Kiphuth Award, given to America’s best all-around swimmer nationally. Hogshead-Makar has been inducted into eleven halls of fame, including the International Swimming Hall of Fame and the International Women’s Sports Hall of Fame.
She and her husband Scott Makar, a judge on Florida’s First District Court of Appeal, have a son and twin daughters. They are continuously restoring their 1920s Mediterranean home.
Additional Award Winners
Hon. Christine M. Clark ’96 is an Associate Justice of the New York State Supreme Court, Appellate Division, Third Judicial Department.
Justice Clark has risen quickly through the legal ranks since her time at Albany Law School. After graduation, she worked at Dreyer Boyajian LLP for two years before moving on to become a Schenectady County DWI prosecutor. She later worked in the county’s felony bureau, and then as the first bureau chief of the special victims unit. She went on to establish the Schenectady County Child Abuse Multidisciplinary Team.
Her judicial career began in 2004 when she was appointed as a judge in Schenectady City Court. She was elected to that position in 2005 and five years later was elected to the bench of Schenectady County Family Court. In 2012, she became only the second woman elected to the state Supreme Court from the 11-county Fourth Judicial District. She was appointed to the Third Department in 2014.
Throughout her career, Justice Clark has dedicated herself to the advancement of women in law, regularly mentoring and offering internship opportunities to law school students; her impact on up-and-coming women attorneys has been described as “the stuff of legend.” She is an active member, frequent volunteer, and former board member of the Capital District Women’s Bar Association, which presented her with the Hon. Judith S. Kaye Distinguished Attorney Award in 2018.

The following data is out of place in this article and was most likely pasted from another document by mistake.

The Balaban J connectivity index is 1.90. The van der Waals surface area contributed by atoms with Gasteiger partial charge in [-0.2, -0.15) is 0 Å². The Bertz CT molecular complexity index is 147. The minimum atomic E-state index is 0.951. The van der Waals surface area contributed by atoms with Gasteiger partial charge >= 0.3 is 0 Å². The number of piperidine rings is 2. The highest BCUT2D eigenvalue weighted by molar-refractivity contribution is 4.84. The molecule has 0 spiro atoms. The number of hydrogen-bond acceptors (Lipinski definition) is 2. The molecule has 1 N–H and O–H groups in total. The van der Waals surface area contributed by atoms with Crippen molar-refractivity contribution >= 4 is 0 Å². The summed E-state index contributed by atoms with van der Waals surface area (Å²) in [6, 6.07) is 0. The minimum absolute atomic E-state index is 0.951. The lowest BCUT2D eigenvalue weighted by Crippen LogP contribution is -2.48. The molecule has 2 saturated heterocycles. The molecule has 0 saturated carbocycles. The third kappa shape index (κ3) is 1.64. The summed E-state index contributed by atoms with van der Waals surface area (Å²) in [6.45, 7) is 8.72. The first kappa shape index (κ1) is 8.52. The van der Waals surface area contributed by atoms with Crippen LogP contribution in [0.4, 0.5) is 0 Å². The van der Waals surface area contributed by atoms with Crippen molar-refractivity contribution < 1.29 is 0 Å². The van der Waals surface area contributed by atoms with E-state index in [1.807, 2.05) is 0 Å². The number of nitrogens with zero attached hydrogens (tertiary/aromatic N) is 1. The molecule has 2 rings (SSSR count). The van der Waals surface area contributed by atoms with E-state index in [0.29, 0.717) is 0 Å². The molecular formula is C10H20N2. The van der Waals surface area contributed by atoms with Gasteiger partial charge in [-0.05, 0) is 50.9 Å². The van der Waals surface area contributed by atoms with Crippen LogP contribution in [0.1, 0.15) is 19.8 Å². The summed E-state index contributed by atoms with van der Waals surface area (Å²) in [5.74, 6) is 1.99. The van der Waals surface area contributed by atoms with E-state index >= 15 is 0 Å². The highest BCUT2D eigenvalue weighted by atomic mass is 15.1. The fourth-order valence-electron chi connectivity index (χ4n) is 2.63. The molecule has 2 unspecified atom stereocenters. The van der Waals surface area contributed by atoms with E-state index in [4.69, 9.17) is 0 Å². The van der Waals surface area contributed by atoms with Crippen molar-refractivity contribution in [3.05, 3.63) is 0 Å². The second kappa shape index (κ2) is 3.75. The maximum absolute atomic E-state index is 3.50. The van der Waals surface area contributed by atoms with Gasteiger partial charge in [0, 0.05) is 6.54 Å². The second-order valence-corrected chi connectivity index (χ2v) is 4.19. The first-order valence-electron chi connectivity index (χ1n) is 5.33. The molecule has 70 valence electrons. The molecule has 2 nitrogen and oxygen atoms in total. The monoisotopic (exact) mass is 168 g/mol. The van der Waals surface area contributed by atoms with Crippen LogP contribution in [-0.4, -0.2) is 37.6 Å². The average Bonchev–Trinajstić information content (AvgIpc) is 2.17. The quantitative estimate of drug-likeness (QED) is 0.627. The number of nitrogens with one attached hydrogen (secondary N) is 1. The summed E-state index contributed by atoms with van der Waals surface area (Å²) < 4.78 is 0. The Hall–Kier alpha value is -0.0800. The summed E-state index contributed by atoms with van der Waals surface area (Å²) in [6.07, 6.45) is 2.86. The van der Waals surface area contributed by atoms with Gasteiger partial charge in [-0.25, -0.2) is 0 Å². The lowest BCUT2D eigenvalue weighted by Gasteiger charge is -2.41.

She is married to Albany Law alumnus Bob Mayberger ’78 and has two teenage daughters.
As one nominator wrote, Justice Clark is “sincerely inspirational and committed to the betterment of our profession, the women involved in it, and the community that our collective work helps shape.”
Donna E. Young is the founding dean of Ryerson University’s Faculty of Law in Toronto, Canada. Before joining Ryerson, she was a longtime member of the Albany Law School faculty and most recently held the title of President William McKinley Distinguished Professor of Law and Public Policy.
Her teaching and scholarship focus on law and inequality, race and gender discrimination, and academic freedom and university governance. She has taught courses in Criminal Law, Employment Law, U.S. Federal Civil Procedure, Gender and Work, and Race, Rape Culture, and Law. While at Albany Law School, she was also a joint faculty member at the University at Albany’s Department of Women’s, Gender, and Sexuality Studies.
Dean Young was nominated for the Kate Stoneman Award by more than 60 students at Albany Law School, as well as numerous faculty members who described her as “a mentor, a pillar of strength, a source of inspiration and reflection, a friend, a scholar, a leader in the area of faculty governance here and elsewhere, and a fantastic colleague to all of us. In particular she has inspired the women who have come after her, lifting them up, but in the true spirit of Kate Stoneman she has not stopped there, she has lifted us all, making us all better.”
Young’s advocacy—in academia, media, and public settings—and standing as a preeminent ally of gender and racial equality draws parallels “to the pioneering champion of women’s equality in the legal profession, Kate Stoneman,” her former students wrote.